She Made It: Angela Perea

As promised, this month I’m gathering interviews with women who finish stuff. My fellow public-school-employee-by-day, creative-genius-by-night colleague and friend, Angela Perea agreed to jump in and play.

What do you make? How did you begin?

I write, mostly short stories about couples who are non-traditional in the most traditional, Shakespearean way possible. I have two finished novels that have yet to be published, and the musing of a third. I also make short films. I’ve always considered film to just be another story telling medium, and a natural fit for me. I used to draw, but do that less and less as I get older. I would consider myself to be more of a doodler than an artist, and I’m happy with the freedom that this self-proclaimed title brings me. I do a considerable amount of arts and craft projects: crocheting (my mother taught me, she could crochet and watch TV at the same time and never look down), scrapbooking (my sister makes me to keep up with my niece and make one book a year), and some jewelry making (I love beads). I’ve always said that God gave me the crafting bug because he knew I would never be rich and would need to be able to make gifts instead of buy them.

Why do you continue to make stuff?

I can’t imagine what people who do not create something do once they get home from work. Do they just watch TV? Walk the dog? Clean the kitchen? How dreadful. I guess the best answer is I’m wired that way. That creating is how I refuel my life’s tank. Even while raising my three daughters, there was never a time when I didn’t have some project going on. Now that they are grown up, I’ve only ramped things up another notch.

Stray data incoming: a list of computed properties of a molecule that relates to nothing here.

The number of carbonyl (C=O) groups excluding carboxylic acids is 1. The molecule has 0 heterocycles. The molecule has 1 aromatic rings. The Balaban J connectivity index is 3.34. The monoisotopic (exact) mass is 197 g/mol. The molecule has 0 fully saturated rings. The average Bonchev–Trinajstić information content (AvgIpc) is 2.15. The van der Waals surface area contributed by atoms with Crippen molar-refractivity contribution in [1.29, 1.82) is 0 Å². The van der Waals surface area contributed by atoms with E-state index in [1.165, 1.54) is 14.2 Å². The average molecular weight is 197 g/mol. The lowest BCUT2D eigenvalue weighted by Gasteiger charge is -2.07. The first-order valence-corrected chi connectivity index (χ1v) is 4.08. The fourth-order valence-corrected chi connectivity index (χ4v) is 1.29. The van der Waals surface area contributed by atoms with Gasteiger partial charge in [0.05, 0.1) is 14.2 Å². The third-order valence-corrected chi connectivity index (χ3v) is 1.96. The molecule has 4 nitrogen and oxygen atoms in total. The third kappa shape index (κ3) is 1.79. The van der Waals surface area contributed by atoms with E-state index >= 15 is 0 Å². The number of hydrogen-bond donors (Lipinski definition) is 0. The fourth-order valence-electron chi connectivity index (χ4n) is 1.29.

What’s the best thing you’ve made lately?

I made a short film for the 2012 Denver 48 Hour Film Festival. This was my sixth year to participate and this year’s by far my best entry. I’m also crocheting a blanket for my youngest daughter for Christmas and I love the way it looks – all swirls and circles.

How do you balance your creative life, with everything else that needs to be done?

I think I’ve prioritized my creative ventures. Why? Because it refuels me and helps me find the energy for all of the life’s other (and arguable less exciting) details.

What advice do you have for others, who want to complete any type of creative project?

Find others to encourage you. Find others who also refuel with creative ventures and find others who understand you when you say, “I have to create or I’ll just die!” And if you think this sounds dramatic, than you don’t get it. 

How do you know when you’re finished with a project?

This is a tough one. Some projects never feel finished. For short film, there is always another shot you think of, or you meet an actor who would have been even better in a role. For short stories it’s when I stop thinking about them when I’m driving. I do my best thinking in the car and especially when a new story or new characters or new scenes are pestering me. Crafting projects are so much simpler to define as done. When the blanket is finished, when every step in the instruction is complete, or when adding one more thing to it would move it from the “cool” category to the “gaudy” then it’s done.

Speed Round – The A-List

Artist? Matisse, Proust

Author? Shakespeare, Wilde, Lawrence 

Actress? Julianne Moore 

Activist? I can’t think of a single one, which I realize is a reflection on me more than any of the activists that you’re probably thinking of right now.

Aspiration? published, remembered

Action? energy, movement (I realize I just defined the word action but I wanted to stay true to the instructions and not over think).

Advice? Never say “no” if you can say “yes”.

Thank you Angela! I’m personally inspired to get my own writing, painting and photography in gear, each day when I see you at work; it’s definitely an employee benefit to have a creativity coach in-house, just two cubicles over.

Image credits: The typewriter is from etsy vintage. The Denver 48 Hour Film Project mast head can be found here. The letter A, in all its glory, was taken from the Stanford Encyclopedia of Philosophy.

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